Excellent students (A- and above) will show strong achievement across all the criteria combined with particularly impressive depths of knowledge and/or subtlety of analysis. In written work, they will support their arguments with a wealth of relevant detail/examples. They will also demonstrate an acute awareness of the relevant historiography and give an account of why the conclusions reached are important within a particular historical debate. They may show a particularly subtle approach to possible objections, nuancing their argument in the light of counter-examples, or producing an interesting synthesis of various contrasting positions. Overall, the standards of content, argument, and analysis expected will be consistently superior to top upper-second work. Standards of presentation will also be high.

Learning outcomes

  1. Analyse individual pieces of historical evidence very closely – particularly setting them in context, judging their qualities as evidence, and explaining their significance

  2. Present clear, evidence-based, and cogent historical argument under examination conditions

  3. Demonstrate a close familiarity with a range of primary sources, analyse these sources and use them in historical argument (assessed in year 3)

  4. Demonstrate a wide-ranging knowledge concerning Britain and reform during the period 1770-1835.

  5. Judge between the competing interpretations of the historiography (including current positions in historical and other academic writing)

Assessment Methods

Type Name Description Weight
EXAM Exam 50
ESSAY Essay 40

Teaching and Learning Strategy

Workshop 1
Private study 178
Lecture 11
Seminar 10

Transferable skills

  • Literacy - Proficiency in reading and writing through a variety of media
  • Computer Literacy - Proficiency in using a varied range of computer software
  • Self-Management - Able to work unsupervised in an efficient, punctual and structured manner. To examine the outcomes of tasks and events, and judge levels of quality and importance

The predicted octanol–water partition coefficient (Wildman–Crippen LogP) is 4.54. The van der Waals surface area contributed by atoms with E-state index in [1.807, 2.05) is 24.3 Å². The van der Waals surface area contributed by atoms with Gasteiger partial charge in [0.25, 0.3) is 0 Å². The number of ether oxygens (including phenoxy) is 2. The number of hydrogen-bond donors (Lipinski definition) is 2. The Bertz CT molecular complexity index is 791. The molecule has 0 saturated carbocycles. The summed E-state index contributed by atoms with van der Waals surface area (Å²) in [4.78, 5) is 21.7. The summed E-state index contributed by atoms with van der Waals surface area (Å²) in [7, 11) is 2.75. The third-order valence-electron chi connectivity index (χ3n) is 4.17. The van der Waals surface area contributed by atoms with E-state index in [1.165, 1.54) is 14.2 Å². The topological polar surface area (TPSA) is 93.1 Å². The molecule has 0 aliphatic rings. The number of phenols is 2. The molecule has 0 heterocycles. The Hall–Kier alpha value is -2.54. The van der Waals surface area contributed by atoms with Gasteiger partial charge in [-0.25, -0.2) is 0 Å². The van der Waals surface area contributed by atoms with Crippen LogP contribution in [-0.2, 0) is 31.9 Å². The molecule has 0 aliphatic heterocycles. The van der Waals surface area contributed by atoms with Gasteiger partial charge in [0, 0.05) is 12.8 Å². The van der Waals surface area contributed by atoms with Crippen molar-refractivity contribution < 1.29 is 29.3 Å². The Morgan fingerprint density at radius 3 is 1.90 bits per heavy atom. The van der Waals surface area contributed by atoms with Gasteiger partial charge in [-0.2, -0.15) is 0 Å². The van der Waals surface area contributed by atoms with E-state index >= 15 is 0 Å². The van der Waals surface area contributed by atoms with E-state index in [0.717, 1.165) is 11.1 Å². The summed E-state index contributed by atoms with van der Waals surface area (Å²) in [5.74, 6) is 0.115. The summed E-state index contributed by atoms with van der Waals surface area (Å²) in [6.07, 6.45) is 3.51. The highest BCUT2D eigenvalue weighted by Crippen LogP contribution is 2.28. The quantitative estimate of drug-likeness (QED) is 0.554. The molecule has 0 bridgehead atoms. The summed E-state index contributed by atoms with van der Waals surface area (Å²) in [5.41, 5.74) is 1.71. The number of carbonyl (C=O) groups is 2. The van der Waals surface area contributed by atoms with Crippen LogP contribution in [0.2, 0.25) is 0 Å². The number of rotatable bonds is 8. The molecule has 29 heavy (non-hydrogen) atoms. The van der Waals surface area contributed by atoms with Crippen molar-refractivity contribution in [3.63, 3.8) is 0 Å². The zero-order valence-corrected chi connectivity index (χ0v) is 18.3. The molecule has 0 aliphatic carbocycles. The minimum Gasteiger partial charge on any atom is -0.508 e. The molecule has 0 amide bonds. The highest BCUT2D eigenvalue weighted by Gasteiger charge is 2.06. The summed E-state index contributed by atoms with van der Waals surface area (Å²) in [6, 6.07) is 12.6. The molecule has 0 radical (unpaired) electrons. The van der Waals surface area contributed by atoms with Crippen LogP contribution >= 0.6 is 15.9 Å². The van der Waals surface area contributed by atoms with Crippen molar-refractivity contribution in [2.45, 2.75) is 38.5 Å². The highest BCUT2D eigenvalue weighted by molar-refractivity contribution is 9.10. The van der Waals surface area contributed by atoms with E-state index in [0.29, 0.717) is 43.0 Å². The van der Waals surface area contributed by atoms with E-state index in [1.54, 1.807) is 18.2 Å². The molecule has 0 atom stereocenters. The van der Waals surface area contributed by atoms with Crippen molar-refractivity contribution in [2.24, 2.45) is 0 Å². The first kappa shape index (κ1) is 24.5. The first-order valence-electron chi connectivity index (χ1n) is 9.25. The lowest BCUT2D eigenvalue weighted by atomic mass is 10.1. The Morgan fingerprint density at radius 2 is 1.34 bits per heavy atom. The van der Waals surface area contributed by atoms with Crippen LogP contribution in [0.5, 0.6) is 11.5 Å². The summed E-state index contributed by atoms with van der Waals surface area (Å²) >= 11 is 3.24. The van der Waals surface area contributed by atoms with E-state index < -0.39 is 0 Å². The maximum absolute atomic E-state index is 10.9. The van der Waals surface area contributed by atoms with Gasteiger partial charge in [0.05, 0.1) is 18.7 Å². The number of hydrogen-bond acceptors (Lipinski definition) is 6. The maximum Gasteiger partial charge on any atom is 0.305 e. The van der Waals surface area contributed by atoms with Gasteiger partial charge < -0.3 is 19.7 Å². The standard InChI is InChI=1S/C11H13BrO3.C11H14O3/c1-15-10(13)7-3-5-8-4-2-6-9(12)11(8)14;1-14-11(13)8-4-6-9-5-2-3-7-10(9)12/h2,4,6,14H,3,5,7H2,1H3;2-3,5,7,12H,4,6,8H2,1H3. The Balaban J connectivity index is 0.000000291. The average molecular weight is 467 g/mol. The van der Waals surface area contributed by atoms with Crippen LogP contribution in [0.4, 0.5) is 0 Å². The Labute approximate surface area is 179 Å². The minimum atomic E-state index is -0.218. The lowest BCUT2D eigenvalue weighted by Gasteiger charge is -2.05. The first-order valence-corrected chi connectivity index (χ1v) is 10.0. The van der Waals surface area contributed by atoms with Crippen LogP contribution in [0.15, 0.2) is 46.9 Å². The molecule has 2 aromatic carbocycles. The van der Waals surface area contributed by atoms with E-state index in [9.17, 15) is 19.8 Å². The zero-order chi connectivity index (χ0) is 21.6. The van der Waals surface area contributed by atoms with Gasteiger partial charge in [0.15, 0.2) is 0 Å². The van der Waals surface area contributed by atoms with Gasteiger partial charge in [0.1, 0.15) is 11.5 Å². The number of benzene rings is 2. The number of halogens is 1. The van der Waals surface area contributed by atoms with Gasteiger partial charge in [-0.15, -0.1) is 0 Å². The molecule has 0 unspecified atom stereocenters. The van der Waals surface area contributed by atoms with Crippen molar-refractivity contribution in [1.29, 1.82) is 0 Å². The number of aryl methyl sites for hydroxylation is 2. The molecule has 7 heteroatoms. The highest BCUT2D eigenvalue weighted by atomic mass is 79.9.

• Exploring - Able to investigate, research and consider alternatives
  • Information retrieval - Able to access different and multiple sources of information
  • Inter-personal - Able to question, actively listen, examine given answers and interact sensitevely with others
  • Critical analysis & Problem Solving - Able to deconstruct and analyse problems or complex situations. To find solutions to problems through analyses and exploration of all possibilities using appropriate methods, rescources and creativity.
  • Presentation - Able to clearly present information and explanations to an audience. Through the written or oral mode of communication accurately and concisely.
  • Teamwork - Able to constructively cooperate with others on a common task, and/or be part of a day-to-day working team
  • Argument - Able to put forward, debate and justify an opinion or a course of action, with an individual or in a wider group setting
  • Self-awareness & Reflectivity - Having an awareness of your own strengths, weaknesses, aims and objectives. Able to regularly review, evaluate and reflect upon the performance of yourself and others

Subject specific skills

  • understanding the complexity of change over time; in specific contexts and chronologies
  • being sensitive to the differences, or the "otherness" of the past, and the difficulty to using it as a guide to present or future action
  • being sensitive to the role of perceptions of the past in contemporary cultures
  • producing logical and structured arguments supported by relevant evidence
  • planning, designing, executing and documenting a programme of research, working independently
  • marshalling and critically appraising other people's arguments, including listening and questioning
  • making effective and appropriate forms of visual presentation
  • making effective and appropriate use of relevant information technology
  • making critical and effective use of information retrieval skills using paper-based and electronic resources
  • collaborating effectively in a team via experience of working in a group
  • critical evaluation of one's own and others' opinions


Resource implications for students

No need for students to purchase books - encouraged to use the books and articles available in the library and electronically

Reading list

Arthur Burns and Joanna Innes (ed.), Rethinking the age of reform : Britain, 1780-1850 (2003) Linda Colley, Britons : forging the nation, 1707-1837 (2009 edn) Michael T. Davis and Paul A. Pickering (eds), Unrespectable radicals? : popular politics in the age of reform (2007) J. R. Dinwiddy, Radicalism and Reform in Britain, 1780-1850 (1992) Ian Haywood, Bloody Romanticism: spectacular violence and the politics of representation, 1776-1832 (2006) Jennifer Mori, Britain in the age of the French Revolution, 1785-1820 (2000) N. Rogers, Crowds, Culture and Politics in Georgian England (1998) Edward Royle, Revolutionary Britannia? Reflections on the threat of revolution in Britain, 1789-1848 (2000) J. Turner, The Age of Unease: Government and Reform in Britain, 1782-1832 (2000) Michael J. Turner, British politics in an age of reform (1999) Chris Williams (ed.), A companion to nineteenth-century Britain (2004)

Courses including this module

Optional in courses: